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Ottawa should require immigrants to live in Atlantic Canada: Frank McKenna

Ottawa should require immigrants to live in Atlantic Canada: Frank McKenna

Former New Brunswick premier Frank McKenna, who is now deputy chairman of the Toronto-Dominion Bank, says immigration is key to boosting the region’s population. (STRINGER/CANADA/REUTERS)The three Maritime premiers said Monday their provinces badly need more immigrants, even as a former New Brunswick premier proposed his own solution: require newcomers to live in the region.

“The imperative to have an immigration profile that is similar to the rest of the country in all aspects is mission critical,” Prince Edward Island Premier Wade MacLauchlan said Monday.

He was reacting to an op-ed piece written by Frank McKenna, where the former New Brunswick premier says boosting Atlantic Canada’s population through immigration is necessary to combat aging and declining populations.

New Brunswick saw deaths outpace births for the first time in 2014, and McKenna said the rest of the country needs to take note because an aging population costs more, and the declining population base will result in less equalization, fewer transfers for health and education, and less money raised from income tax.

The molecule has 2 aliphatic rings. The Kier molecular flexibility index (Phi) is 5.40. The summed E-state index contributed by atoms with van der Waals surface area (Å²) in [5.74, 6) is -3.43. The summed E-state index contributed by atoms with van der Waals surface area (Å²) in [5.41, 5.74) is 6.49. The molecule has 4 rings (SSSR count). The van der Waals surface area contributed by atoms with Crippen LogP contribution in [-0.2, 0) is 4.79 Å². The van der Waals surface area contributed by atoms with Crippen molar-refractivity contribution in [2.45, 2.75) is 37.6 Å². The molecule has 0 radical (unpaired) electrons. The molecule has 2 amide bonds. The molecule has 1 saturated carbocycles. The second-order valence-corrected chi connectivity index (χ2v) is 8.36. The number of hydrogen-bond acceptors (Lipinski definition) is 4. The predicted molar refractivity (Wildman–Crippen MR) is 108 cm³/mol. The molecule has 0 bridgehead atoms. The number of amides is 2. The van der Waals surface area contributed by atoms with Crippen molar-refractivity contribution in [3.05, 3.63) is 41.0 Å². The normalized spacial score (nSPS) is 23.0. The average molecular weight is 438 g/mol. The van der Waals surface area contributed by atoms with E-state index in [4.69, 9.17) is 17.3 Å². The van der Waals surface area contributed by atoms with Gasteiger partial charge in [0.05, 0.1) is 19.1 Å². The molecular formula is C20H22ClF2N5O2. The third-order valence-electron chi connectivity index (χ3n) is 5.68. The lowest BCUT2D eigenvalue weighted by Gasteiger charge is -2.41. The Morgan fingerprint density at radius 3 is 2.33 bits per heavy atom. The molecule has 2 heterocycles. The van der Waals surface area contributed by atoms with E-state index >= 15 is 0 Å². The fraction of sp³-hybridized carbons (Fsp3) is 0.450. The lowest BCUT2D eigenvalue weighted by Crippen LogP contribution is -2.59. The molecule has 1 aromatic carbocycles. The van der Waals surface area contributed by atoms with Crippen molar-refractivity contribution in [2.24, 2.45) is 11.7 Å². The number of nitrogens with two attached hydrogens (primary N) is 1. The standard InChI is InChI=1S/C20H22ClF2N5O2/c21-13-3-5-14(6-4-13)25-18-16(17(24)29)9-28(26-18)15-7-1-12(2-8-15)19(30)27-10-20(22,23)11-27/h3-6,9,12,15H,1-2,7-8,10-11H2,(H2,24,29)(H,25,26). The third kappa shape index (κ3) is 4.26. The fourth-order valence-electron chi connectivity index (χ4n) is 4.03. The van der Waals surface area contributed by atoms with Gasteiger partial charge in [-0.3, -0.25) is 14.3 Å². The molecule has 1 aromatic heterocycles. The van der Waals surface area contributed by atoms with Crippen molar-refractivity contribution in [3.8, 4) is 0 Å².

McKenna said Atlantic Canada only gets about 2.5 per cent of immigrants to Canada.

“Immigrants go where immigrants are. They are all going to Montreal, Toronto and Vancouver. We have to break that mold somehow and it’s going to take a stiff dose of medicine to do that,” McKenna, who is now deputy chairman of the Toronto-Dominion Bank, said in an interview.

He said the federal government should create a special program for Atlantic Canada that would require immigrants to live three to five years in the region before they are granted citizenship.

“During that time it’s up to us as citizens, communities and provinces to keep them here,” McKenna said.

He said forcing a Canadian citizen to live in a particular province would violate their mobility rights under the Constitution, but he said Constitutional scholars believe it would be a reasonable requirement for people seeking citizenship.

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